Today is VE Day, Victory in Europe Day, when on Tuesday 8th May 1945 the Allies accepted the unconditional surrender of Germany bringing an end to the Second World War in Europe causing massive celebrations all over Great Britain and around the world.
It took a few more months before the Japanese surrendered in August 1945 before the war was completely over but today social media is awash with comments about VE Day and quite rightly so.
I wonder though how many young people are marking the day, for I have come across many teenagers and 20 year olds who have no idea what VE Day is and while I can perhaps understand them not knowing, I am frequently surprised to find 30 and 40 year olds who I would have thought were closer to someone who would have fought and would know.
Those of us who are older, myself having just turned 70 last week and had a Grandfather who fought in the First World War and a father who fought in the Second World War are all to aware of VE Day and what it must have meant to those who were alive at the time.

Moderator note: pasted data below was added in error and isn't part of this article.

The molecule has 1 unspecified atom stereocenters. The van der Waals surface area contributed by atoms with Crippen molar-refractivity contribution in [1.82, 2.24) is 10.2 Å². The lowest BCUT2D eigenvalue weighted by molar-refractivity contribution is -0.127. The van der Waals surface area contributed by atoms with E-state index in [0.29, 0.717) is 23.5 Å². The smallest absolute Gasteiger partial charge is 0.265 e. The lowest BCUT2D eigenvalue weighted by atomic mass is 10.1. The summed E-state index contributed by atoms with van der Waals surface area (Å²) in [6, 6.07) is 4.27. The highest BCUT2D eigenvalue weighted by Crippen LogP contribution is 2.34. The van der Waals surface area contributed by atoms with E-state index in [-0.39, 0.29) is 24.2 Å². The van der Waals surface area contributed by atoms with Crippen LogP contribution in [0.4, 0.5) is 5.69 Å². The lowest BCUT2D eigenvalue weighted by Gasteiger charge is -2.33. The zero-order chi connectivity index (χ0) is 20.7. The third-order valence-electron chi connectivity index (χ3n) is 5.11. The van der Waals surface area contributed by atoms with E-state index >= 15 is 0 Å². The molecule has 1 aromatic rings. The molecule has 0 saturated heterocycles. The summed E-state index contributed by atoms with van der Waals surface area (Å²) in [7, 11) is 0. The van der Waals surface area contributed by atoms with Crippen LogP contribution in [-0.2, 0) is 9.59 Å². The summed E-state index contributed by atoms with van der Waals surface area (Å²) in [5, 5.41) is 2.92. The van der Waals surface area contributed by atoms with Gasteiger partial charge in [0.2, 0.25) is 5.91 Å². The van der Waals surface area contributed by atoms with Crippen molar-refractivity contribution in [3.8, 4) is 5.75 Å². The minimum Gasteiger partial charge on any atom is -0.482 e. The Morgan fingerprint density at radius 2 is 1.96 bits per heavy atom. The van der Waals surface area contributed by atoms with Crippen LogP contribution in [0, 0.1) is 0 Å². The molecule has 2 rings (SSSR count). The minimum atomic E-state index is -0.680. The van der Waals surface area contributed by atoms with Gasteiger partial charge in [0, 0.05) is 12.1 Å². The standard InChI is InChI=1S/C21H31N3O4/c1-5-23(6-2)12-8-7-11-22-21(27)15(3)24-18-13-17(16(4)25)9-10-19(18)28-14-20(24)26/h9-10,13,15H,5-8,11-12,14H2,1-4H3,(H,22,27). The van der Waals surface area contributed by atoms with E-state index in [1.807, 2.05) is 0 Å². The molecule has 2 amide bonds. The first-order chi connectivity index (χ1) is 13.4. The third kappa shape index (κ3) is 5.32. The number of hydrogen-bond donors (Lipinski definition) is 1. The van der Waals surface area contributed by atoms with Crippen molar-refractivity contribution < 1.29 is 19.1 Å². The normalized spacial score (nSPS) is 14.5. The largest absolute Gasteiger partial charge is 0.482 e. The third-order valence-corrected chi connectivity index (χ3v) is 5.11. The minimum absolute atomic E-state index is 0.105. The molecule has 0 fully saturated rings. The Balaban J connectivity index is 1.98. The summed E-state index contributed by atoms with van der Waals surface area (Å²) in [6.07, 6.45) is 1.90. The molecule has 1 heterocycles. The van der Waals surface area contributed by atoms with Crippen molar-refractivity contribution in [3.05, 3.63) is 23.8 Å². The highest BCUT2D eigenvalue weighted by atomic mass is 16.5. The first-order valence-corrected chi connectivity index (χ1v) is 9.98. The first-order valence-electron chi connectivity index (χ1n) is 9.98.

When older people talk of “the War,” we all know what they are referring to but as time passes it seems fewer and fewer people are aware of the events that enabled them to be free today, which seems rather sad to me.
The same situation seems to be happening in the classic car world with the young showing little interest in potentially taking on the ownership of our old cars when we finally pop our clogs.
It seems to be a sad reflection on the youth of today that they are more concerned with smashing and taking down statues which tell the story of the history of the country or abolishing cars with an internal combustion engine rather than preserving them for future generations.
I wonder whether future generations will have actually achieved anything that is worth preserving or celebrating, I have to say I have my doubts.